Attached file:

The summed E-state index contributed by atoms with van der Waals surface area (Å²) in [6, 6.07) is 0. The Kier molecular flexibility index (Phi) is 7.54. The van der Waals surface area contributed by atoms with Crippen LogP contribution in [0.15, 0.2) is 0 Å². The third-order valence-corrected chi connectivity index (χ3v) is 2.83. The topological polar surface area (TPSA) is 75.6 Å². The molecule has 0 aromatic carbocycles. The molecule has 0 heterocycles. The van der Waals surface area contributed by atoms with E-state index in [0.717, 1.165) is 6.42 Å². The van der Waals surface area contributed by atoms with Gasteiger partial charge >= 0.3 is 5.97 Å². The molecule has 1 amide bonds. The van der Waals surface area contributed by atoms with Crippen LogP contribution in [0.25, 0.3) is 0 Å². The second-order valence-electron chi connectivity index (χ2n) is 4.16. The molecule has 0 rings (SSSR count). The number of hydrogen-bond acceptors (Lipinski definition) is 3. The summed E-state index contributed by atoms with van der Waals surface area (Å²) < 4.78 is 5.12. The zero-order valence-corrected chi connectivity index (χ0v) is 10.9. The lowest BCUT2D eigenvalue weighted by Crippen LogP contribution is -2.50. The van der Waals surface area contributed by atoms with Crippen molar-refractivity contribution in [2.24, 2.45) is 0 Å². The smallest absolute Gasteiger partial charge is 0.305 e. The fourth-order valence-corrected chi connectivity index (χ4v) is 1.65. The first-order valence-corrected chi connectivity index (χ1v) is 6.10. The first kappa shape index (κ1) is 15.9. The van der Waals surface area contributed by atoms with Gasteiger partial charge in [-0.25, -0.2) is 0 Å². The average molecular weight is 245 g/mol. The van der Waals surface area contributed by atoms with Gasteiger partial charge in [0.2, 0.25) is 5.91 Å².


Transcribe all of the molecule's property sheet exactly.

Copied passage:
The summed E-state index contributed by atoms with van der Waals surface area (Å²) in [6, 6.07) is 0. The Kier molecular flexibility index (Phi) is 7.54. The van der Waals surface area contributed by atoms with Crippen LogP contribution in [0.15, 0.2) is 0 Å². The third-order valence-corrected chi connectivity index (χ3v) is 2.83. The topological polar surface area (TPSA) is 75.6 Å². The molecule has 0 aromatic carbocycles. The molecule has 0 heterocycles. The van der Waals surface area contributed by atoms with E-state index in [0.717, 1.165) is 6.42 Å². The van der Waals surface area contributed by atoms with Gasteiger partial charge >= 0.3 is 5.97 Å². The molecule has 1 amide bonds. The van der Waals surface area contributed by atoms with Crippen LogP contribution in [0.25, 0.3) is 0 Å². The second-order valence-electron chi connectivity index (χ2n) is 4.16. The molecule has 0 rings (SSSR count). The number of hydrogen-bond acceptors (Lipinski definition) is 3. The summed E-state index contributed by atoms with van der Waals surface area (Å²) < 4.78 is 5.12. The zero-order valence-corrected chi connectivity index (χ0v) is 10.9. The lowest BCUT2D eigenvalue weighted by Crippen LogP contribution is -2.50. The van der Waals surface area contributed by atoms with Crippen molar-refractivity contribution in [2.24, 2.45) is 0 Å². The smallest absolute Gasteiger partial charge is 0.305 e. The fourth-order valence-corrected chi connectivity index (χ4v) is 1.65. The first-order valence-corrected chi connectivity index (χ1v) is 6.10. The first kappa shape index (κ1) is 15.9. The van der Waals surface area contributed by atoms with Gasteiger partial charge in [-0.25, -0.2) is 0 Å². The average molecular weight is 245 g/mol. The van der Waals surface area contributed by atoms with Gasteiger partial charge in [0.2, 0.25) is 5.91 Å².